Being new to the digital archiving world, my first conference was a great introduction to web archiving and provided context to the work I am doing. Thank you to the organisers and speakers for giving me insight into a few of the different ways the web archive is used and I have come away with a greater understanding of the scope and importance of digital archiving (as well as a list of blog posts and tutorials to delve into!)

Some Useful Links:

https://www.webarchive.org.uk/

https://programminghistorian.org/

https://blogs.bl.uk/webarchive/2020/11/how-remembrance-day-has-changed.html

http://cleopatra-project.eu/

 

#WeMissiPRES: Preserving social media and boiling 1.04 x 10^16 kettles

This year the annual iPRES digital preservation conference was understandably postponed and in its place the community hosted a 3-day Zoom conference called #WeMissiPRES. As two of the Bodleian Libraries’ Graduate Trainee Digital Archivists, Simon and I were in attendance and blogged about our experiences. This post contains some of my highlights.

The conference kicked off with a keynote by Geert Lovink. Geert is the founding director of the Institute of Network Cultures and the author of several books on critical Internet studies. His talk was wide-ranging and covered topics from the rise of so-called ‘Zoom fatigue’ (I guarantee you know this feeling by now) to how social media platforms affect all aspects of contemporary life, often in negative ways. Geert highlighted the importance of preserving social media in order to allow future generations to be able to understand the present historical moment. However, this is a complicated area of digital preservation because archiving social media presents a host of ethical and technical challenges. For instance, how do we accurately capture the experience of using social media when the content displayed to you is largely dictated by an algorithm that is not made public for us to replicate?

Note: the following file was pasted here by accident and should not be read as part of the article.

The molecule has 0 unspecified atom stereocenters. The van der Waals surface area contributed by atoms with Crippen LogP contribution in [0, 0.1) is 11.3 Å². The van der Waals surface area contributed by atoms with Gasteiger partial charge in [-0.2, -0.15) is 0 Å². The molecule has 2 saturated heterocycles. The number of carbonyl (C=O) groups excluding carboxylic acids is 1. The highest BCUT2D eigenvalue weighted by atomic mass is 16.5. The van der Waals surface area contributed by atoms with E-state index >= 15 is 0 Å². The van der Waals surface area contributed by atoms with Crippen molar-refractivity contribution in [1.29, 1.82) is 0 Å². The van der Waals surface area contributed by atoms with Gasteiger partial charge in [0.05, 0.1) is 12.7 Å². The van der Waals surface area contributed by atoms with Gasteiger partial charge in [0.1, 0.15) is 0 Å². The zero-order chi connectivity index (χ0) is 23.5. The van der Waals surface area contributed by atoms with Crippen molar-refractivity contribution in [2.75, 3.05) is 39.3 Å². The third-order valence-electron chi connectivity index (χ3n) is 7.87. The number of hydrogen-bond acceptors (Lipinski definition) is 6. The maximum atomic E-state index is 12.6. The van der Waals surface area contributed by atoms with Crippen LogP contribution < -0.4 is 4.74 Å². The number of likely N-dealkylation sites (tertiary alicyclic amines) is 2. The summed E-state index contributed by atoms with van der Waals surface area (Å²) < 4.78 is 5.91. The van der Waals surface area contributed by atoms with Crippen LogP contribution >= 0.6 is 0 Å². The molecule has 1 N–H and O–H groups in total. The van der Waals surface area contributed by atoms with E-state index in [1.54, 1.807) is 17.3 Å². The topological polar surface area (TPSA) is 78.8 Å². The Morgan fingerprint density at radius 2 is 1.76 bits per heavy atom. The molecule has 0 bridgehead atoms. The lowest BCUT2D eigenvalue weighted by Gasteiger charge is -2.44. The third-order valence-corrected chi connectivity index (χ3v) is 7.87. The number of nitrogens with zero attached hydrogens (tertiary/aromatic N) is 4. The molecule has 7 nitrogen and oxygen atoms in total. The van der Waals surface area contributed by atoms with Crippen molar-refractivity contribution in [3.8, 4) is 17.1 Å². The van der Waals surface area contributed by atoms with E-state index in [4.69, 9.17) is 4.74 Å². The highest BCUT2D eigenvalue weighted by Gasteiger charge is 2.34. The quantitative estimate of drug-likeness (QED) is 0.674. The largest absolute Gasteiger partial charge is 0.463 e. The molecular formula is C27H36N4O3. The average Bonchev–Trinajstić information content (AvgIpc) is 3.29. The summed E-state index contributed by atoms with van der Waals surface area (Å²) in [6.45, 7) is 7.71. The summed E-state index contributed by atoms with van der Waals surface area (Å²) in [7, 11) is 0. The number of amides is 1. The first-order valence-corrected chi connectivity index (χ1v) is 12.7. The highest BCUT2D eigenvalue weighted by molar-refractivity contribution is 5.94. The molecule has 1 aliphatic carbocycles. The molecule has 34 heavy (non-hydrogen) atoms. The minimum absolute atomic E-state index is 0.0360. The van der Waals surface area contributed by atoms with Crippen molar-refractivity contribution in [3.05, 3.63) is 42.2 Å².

After the keynote I attended a series of talks about the ARCHIVER project. João Fernandes from CERN explained that the goal of this project is to improve archiving and digital preservation services for scientific and research data. Preservation solutions for this type of data need to be cost-effective, scalable, and capable of ingesting amounts of data within the petabyte range. There were several further talks from companies who are submitting to the design phase of this project, including Matthew Addis from Arkivum. Matthew’s talk focused on the ways that digital preservation can be conducted on the industrial scale required to meet the brief and explained that Arkivum is collaborating with Google to achieve this, because Google’s cloud infrastructure can be leveraged for petabyte-scale storage. He also noted that while the marriage of preserved content with robust metadata is important in any digital preservation context, it is essential for repositories dealing with very complex scientific data.